Chillemi said she recovered from the seizure, taken aback by the indifference she had just encountered but determined to keep going. However, she said, she was called into "the office" a short time later and told that "it looked like I wasn't really what they were looking for."



Chillemi said she was young and naive, and it never occurred to her to sue the company.



"It just wasn't something I thought about doing," she said.



Chillemi said her seizures only seem to occur when she is ovulating or menstruating. She said one thing she can always count on with her seizures is that she gets a "warning," what she described as almost like an electrical hum through her body. She said that built-in "early warning system" is what has made it possible for her to have children and be able to take care of them without fear of a seizure affecting them.



She said there was always time to set the children down in a safe place until a seizure, which typically lasts just under a minute, had ended.



In fact her decision to have children is one, she admits, that not a lot of people afflicted with epilepsy make and the reason she co-wrote a book with a doctor from New York University Medical Center for pregnant women or women who are thinking of getting pregnant, who have epilepsy.



She admits that having a supportive spouse "makes all the difference."



Chillemi said her husband, Michael, a chiropractor, and his family took her condition in stride and have never been anything but completely loving and supportive.



With characteristic humor, Chillemi said that when she told her future mother-in-law she had epilepsy, the woman's reaction was, said a laughing Chillemi, "Thank God. I was afraid maybe you were a little simple-minded."



Chillemi said she knew her future mother-in-law was referring or reacting to one of the manifestations of her seizures; that she sometimes will start to blankly stare past a person or object until the particular episode passes.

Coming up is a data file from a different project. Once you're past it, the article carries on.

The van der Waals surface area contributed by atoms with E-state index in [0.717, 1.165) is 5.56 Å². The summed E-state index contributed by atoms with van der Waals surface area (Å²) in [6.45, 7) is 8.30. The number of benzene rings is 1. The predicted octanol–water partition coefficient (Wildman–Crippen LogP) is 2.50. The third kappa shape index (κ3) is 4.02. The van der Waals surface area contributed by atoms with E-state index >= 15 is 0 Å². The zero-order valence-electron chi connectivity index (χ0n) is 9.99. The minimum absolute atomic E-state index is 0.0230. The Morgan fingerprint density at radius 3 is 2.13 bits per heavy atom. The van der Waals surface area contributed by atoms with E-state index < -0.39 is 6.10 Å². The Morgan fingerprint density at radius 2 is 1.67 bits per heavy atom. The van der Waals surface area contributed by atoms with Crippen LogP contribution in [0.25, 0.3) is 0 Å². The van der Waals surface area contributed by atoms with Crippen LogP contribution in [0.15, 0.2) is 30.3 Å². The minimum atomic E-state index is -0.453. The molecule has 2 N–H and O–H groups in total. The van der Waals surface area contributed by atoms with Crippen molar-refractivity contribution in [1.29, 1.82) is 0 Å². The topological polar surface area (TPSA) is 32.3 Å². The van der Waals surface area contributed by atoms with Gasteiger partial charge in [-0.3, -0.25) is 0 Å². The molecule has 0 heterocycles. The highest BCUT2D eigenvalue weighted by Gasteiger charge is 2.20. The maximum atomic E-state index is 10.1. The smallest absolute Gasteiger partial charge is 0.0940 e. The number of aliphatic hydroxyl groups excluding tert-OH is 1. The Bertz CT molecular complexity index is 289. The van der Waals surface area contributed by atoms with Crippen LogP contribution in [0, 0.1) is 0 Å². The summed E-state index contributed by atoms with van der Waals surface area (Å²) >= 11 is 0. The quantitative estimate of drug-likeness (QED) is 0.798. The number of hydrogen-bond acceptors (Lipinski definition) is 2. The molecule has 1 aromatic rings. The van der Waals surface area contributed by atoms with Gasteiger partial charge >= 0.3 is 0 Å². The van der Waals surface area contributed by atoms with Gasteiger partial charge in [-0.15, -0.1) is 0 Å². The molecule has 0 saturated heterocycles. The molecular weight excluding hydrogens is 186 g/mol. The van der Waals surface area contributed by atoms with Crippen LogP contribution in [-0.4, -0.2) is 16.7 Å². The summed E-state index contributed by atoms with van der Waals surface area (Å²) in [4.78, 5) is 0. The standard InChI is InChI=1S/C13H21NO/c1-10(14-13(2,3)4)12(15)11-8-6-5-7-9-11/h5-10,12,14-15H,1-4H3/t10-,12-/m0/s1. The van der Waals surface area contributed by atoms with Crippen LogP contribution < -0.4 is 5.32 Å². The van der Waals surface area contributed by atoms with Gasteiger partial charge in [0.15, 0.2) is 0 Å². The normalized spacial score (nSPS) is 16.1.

Chillemi said her humor has always sustained her and allowed her to focus her perspective in a positive direction. She said there are plenty of people in the same situation as she is - people who rely on others to some degree.



Instead of bemoaning her lot, Chillemi said she came to realize how she could look at the same situation in a way that celebrates the fact that she is lucky enough to have family members and friends to rely on and that she is able to help them fulfill their humanity.



Although she said she now has her husband and wonderful in-laws to rely on along with her tried and true friends and family, Chillemi said, "it's still hard sometimes to cope with not being able to be totally independent."



But, she said, positive projection is what she consciously strives for and tries to impart to the readers of her non-fiction essays, her poetry and her fiction writings.



She said she started to write children's books after her children saw her having a seizure.



"It was very scary for them, so I wrote a book to help them cope," she explained.



Chillemi said there are still hurdles to overcome, stereotypes and myths that are attached to the stigma that is still attached to epilepsy. She said that in spite of the technological and medical advances that have been made, people still tend to fear what they do not understand.



She tells of a woman in Hawaii who told her she has spent her life trying to keep her epilepsy quiet, "because her mother told her that if people knew, they would think her cursed."



Always keeping in mind that epilepsy is a "disorder, not a disease," Chillemi said it is people like that woman who inspire her to write stories and to work to dispel the myths that stunt happiness and fulfillment in anybody, for any reason.